How to estimate and manage costs of an Azure Cognitive Search service
In this article, learn about the pricing model, billable events, and tips for managing the cost of running an Azure Cognitive Search service.
The scalability architecture in Azure Cognitive Search is based on flexible combinations of replicas and partitions so that you can vary capacity depending on whether you need more query or indexing power, and pay only for what you need.
The amount of resources used by your search service, multiplied by the billing rate established by the service tier, determines the cost of running the service. Costs and capacity are tightly bound. When estimating costs, understanding the capacity required to run your indexing and query workloads gives you the best idea as to what projected costs will be.
For billing purposes, there are two simple formulas to be aware of:
|R x P = SU||Number of replicas used, multiplied by the number of partitions used, equals the quantity of search units (SU) used by a service. An SU is a unit of resource, and it can be either a partition or a replica.|
|SU * billing rate = monthly spend||The number of SUs multiplied by the billing rate of the tier at which you provisioned the service is the primary determinant of your overall monthly bill. Some features or workloads have dependencies on other Azure services, which can increase the cost of your solution at the subscription level. The billable events section below identifies features that can add to your bill.|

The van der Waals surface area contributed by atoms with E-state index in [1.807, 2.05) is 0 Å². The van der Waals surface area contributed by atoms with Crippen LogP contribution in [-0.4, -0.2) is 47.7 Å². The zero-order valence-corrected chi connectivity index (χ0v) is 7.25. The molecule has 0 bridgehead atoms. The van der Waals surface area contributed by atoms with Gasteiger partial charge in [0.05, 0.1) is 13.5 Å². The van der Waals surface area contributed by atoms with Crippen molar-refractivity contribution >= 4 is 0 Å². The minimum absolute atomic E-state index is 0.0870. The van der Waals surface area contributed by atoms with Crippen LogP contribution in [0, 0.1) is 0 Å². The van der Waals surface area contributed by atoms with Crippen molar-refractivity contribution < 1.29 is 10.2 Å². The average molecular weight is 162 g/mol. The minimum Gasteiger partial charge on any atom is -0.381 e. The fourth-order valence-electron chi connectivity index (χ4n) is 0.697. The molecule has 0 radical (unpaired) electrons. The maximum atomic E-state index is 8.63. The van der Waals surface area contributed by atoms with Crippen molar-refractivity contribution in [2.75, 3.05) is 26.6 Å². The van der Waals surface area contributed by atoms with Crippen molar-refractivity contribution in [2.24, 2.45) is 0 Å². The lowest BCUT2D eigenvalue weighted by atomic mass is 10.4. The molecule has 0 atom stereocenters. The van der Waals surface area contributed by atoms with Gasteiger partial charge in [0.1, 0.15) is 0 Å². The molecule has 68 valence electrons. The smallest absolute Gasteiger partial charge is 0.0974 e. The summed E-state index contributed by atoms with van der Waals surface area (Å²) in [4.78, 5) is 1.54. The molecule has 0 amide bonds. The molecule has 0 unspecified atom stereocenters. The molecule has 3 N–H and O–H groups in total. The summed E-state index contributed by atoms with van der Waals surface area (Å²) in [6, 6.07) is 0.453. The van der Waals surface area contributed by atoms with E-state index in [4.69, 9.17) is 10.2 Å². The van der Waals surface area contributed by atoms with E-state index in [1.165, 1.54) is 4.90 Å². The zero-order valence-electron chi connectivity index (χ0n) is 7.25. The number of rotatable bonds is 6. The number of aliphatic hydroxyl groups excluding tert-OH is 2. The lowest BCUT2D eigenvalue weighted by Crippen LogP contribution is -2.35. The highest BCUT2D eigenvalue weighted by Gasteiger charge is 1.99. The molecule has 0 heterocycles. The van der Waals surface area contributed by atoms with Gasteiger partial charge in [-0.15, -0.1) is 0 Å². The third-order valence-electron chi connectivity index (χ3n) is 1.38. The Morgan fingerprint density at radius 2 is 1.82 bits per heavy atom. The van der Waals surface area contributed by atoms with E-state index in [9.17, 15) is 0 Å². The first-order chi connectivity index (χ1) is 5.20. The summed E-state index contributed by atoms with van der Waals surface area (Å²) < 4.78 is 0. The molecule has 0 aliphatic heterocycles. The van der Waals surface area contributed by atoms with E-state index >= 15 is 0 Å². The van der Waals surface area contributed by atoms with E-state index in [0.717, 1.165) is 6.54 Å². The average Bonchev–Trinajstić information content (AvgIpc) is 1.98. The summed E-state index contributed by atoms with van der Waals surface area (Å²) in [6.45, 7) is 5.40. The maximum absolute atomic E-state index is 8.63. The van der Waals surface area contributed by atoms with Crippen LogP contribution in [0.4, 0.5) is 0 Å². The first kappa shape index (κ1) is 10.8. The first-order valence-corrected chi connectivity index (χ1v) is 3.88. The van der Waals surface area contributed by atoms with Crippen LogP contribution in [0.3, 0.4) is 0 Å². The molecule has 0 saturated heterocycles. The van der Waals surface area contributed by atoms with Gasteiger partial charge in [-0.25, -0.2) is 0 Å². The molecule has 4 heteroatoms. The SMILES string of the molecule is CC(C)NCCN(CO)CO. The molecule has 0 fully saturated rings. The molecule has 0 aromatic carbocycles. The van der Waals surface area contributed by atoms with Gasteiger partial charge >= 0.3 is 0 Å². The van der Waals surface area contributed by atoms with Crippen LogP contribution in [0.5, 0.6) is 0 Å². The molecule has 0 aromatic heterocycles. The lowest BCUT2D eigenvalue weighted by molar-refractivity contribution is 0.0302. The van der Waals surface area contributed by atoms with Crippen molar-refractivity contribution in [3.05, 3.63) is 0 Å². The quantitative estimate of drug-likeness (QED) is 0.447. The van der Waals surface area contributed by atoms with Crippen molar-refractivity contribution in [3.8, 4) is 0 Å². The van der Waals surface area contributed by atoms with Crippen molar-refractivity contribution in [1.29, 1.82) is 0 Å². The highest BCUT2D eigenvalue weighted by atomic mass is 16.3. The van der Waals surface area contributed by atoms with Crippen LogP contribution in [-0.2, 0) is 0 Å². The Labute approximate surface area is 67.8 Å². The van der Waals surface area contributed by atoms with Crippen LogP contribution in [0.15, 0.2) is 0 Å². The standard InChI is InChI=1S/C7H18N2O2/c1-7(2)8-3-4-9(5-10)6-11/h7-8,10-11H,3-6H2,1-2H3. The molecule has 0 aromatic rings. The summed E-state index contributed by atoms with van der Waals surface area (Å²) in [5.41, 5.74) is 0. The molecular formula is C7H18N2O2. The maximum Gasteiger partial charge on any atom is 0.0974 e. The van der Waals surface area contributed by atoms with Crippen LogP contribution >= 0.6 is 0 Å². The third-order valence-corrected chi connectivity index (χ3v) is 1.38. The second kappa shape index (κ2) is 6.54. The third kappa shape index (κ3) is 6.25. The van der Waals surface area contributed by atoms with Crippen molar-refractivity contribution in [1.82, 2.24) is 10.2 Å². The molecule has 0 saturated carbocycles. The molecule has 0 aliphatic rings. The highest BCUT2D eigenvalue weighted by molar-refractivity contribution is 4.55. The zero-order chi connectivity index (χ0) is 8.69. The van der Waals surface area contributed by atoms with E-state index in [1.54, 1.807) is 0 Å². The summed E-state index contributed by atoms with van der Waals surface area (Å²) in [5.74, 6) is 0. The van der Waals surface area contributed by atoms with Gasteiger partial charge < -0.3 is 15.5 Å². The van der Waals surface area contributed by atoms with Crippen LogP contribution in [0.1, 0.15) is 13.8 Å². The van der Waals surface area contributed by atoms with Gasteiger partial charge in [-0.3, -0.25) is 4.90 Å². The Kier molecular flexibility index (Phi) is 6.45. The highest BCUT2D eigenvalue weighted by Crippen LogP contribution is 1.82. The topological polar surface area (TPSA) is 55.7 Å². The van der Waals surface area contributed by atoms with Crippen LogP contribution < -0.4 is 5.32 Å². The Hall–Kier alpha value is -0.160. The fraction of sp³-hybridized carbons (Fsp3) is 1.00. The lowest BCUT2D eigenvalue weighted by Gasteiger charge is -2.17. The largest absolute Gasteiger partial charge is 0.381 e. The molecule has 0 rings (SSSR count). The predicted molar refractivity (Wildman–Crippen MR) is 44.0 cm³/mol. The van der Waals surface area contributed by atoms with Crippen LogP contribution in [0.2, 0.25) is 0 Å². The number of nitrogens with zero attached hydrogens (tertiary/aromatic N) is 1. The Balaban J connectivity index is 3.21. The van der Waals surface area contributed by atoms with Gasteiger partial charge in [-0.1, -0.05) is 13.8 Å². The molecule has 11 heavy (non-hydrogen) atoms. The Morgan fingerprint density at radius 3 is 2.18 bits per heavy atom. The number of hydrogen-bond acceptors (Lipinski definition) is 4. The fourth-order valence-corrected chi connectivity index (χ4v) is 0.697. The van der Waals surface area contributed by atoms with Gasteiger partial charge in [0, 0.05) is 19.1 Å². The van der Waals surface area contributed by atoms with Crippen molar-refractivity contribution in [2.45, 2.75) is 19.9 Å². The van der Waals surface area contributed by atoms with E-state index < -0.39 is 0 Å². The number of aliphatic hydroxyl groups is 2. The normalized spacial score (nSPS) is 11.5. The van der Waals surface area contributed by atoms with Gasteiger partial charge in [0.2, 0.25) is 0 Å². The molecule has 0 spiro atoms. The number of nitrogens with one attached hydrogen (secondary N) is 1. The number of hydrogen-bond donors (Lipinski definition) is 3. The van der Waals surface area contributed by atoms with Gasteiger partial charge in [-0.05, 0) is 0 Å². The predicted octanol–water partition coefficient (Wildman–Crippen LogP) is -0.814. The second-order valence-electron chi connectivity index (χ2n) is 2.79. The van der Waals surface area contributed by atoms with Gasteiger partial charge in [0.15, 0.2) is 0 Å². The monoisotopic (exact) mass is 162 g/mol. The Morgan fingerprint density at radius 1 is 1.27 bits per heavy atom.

Every service starts with one SU (one replica multiplied by one partition) as the minimum. The maximum for any service is 36 SUs. This maximum can be reached in multiple ways: 6 partitions x 6 replicas, or 3 partitions x 12 replicas, for example. It's common to use less than total capacity (for example, a 3-replica, 3-partition service billed as 9 SUs). See the Partition and replica combinations chart for valid combinations.
The billing rate is hourly per SU. Each tier has a progressively higher rate. Higher tiers come with larger and speedier partitions, and this contributes to an overall higher hourly rate for that tier. You can view the rates for each tier on the pricing details page.
Most customers bring just a portion of total capacity online, holding the rest in reserve. For billing, the number of partitions and replicas that you bring online, calculated by the SU formula, determines what you pay on an hourly basis.
A solution built on Azure Cognitive Search can incur costs in the following ways:
Cost of the service itself, running 24x7, at minimum configuration (one partition and replica), at the base rate. You can think of this as the fixed cost of running the service.
Adding capacity (replicas or partitions), where costs increase at increments of the billable rate. If high availability is a business requirement, you'll need 3 replicas.
Bandwidth charges (outbound data transfer)